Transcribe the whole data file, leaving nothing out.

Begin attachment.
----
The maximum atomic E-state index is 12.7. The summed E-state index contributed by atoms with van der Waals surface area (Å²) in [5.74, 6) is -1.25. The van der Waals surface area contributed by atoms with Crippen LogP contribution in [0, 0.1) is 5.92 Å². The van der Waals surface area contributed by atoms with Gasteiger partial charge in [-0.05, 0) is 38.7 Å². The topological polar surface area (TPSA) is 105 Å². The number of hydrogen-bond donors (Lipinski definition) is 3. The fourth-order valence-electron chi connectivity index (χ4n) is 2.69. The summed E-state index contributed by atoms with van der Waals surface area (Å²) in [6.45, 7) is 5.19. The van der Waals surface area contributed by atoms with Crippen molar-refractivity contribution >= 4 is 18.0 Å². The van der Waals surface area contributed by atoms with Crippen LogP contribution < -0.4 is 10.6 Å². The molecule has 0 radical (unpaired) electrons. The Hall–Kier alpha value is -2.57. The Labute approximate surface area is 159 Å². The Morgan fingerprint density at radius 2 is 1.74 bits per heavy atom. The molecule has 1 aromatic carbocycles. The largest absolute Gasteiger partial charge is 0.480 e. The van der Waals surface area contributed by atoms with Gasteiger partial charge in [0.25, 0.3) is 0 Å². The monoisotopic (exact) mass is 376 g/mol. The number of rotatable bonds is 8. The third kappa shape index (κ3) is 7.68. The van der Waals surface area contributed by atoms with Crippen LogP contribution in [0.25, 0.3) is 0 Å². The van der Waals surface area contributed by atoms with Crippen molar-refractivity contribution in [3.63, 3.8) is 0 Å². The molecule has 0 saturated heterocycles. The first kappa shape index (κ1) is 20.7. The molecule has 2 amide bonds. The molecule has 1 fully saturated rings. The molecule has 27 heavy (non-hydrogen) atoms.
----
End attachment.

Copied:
The maximum atomic E-state index is 12.7. The summed E-state index contributed by atoms with van der Waals surface area (Å²) in [5.74, 6) is -1.25. The van der Waals surface area contributed by atoms with Crippen LogP contribution in [0, 0.1) is 5.92 Å². The van der Waals surface area contributed by atoms with Gasteiger partial charge in [-0.05, 0) is 38.7 Å². The topological polar surface area (TPSA) is 105 Å². The number of hydrogen-bond donors (Lipinski definition) is 3. The fourth-order valence-electron chi connectivity index (χ4n) is 2.69. The summed E-state index contributed by atoms with van der Waals surface area (Å²) in [6.45, 7) is 5.19. The van der Waals surface area contributed by atoms with Crippen molar-refractivity contribution >= 4 is 18.0 Å². The van der Waals surface area contributed by atoms with Crippen LogP contribution < -0.4 is 10.6 Å². The molecule has 0 radical (unpaired) electrons. The Hall–Kier alpha value is -2.57. The Labute approximate surface area is 159 Å². The Morgan fingerprint density at radius 2 is 1.74 bits per heavy atom. The molecule has 1 aromatic carbocycles. The largest absolute Gasteiger partial charge is 0.480 e. The van der Waals surface area contributed by atoms with Gasteiger partial charge in [0.25, 0.3) is 0 Å². The monoisotopic (exact) mass is 376 g/mol. The number of rotatable bonds is 8. The third kappa shape index (κ3) is 7.68. The van der Waals surface area contributed by atoms with Crippen LogP contribution in [0.25, 0.3) is 0 Å². The van der Waals surface area contributed by atoms with Crippen molar-refractivity contribution in [3.63, 3.8) is 0 Å². The molecule has 0 saturated heterocycles. The first kappa shape index (κ1) is 20.7. The molecule has 2 amide bonds. The molecule has 1 fully saturated rings. The molecule has 27 heavy (non-hydrogen) atoms.